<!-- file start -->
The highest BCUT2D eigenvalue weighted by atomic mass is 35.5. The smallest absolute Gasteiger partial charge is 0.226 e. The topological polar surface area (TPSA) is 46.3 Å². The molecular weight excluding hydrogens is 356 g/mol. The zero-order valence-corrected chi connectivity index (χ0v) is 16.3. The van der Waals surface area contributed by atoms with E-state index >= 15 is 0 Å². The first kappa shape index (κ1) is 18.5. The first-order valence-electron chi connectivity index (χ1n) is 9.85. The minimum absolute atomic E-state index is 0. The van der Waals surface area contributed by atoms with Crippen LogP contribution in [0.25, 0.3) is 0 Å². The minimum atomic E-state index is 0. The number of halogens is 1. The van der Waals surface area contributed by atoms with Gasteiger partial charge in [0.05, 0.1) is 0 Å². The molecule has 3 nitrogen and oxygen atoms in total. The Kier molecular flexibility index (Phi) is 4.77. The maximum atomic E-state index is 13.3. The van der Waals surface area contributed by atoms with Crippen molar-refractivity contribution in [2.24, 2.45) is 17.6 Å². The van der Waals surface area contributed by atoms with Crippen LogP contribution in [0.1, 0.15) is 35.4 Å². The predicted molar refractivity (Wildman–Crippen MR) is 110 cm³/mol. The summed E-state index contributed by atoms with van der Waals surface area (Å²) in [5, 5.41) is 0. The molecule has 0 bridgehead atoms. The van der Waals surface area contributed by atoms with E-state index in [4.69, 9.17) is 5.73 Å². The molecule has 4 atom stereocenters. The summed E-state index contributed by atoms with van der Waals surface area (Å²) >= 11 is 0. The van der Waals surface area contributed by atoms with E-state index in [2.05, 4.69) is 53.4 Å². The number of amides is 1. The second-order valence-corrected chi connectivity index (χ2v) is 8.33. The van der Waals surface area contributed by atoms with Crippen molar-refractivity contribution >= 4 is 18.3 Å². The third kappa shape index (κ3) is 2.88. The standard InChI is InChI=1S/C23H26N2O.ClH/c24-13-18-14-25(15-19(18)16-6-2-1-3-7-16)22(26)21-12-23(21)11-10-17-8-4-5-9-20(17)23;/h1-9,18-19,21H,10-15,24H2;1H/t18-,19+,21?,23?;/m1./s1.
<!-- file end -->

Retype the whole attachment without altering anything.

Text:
The highest BCUT2D eigenvalue weighted by atomic mass is 35.5. The smallest absolute Gasteiger partial charge is 0.226 e. The topological polar surface area (TPSA) is 46.3 Å². The molecular weight excluding hydrogens is 356 g/mol. The zero-order valence-corrected chi connectivity index (χ0v) is 16.3. The van der Waals surface area contributed by atoms with E-state index >= 15 is 0 Å². The first kappa shape index (κ1) is 18.5. The first-order valence-electron chi connectivity index (χ1n) is 9.85. The minimum absolute atomic E-state index is 0. The van der Waals surface area contributed by atoms with Crippen LogP contribution in [0.25, 0.3) is 0 Å². The minimum atomic E-state index is 0. The number of halogens is 1. The van der Waals surface area contributed by atoms with Gasteiger partial charge in [0.05, 0.1) is 0 Å². The molecule has 3 nitrogen and oxygen atoms in total. The Kier molecular flexibility index (Phi) is 4.77. The maximum atomic E-state index is 13.3. The van der Waals surface area contributed by atoms with Crippen molar-refractivity contribution in [2.24, 2.45) is 17.6 Å². The van der Waals surface area contributed by atoms with Crippen LogP contribution in [0.1, 0.15) is 35.4 Å². The predicted molar refractivity (Wildman–Crippen MR) is 110 cm³/mol. The summed E-state index contributed by atoms with van der Waals surface area (Å²) in [5, 5.41) is 0. The molecule has 0 bridgehead atoms. The van der Waals surface area contributed by atoms with E-state index in [4.69, 9.17) is 5.73 Å². The molecule has 4 atom stereocenters. The summed E-state index contributed by atoms with van der Waals surface area (Å²) >= 11 is 0. The van der Waals surface area contributed by atoms with E-state index in [2.05, 4.69) is 53.4 Å². The number of amides is 1. The second-order valence-corrected chi connectivity index (χ2v) is 8.33. The van der Waals surface area contributed by atoms with Crippen molar-refractivity contribution >= 4 is 18.3 Å². The third kappa shape index (κ3) is 2.88. The standard InChI is InChI=1S/C23H26N2O.ClH/c24-13-18-14-25(15-19(18)16-6-2-1-3-7-16)22(26)21-12-23(21)11-10-17-8-4-5-9-20(17)23;/h1-9,18-19,21H,10-15,24H2;1H/t18-,19+,21?,23?;/m1./s1.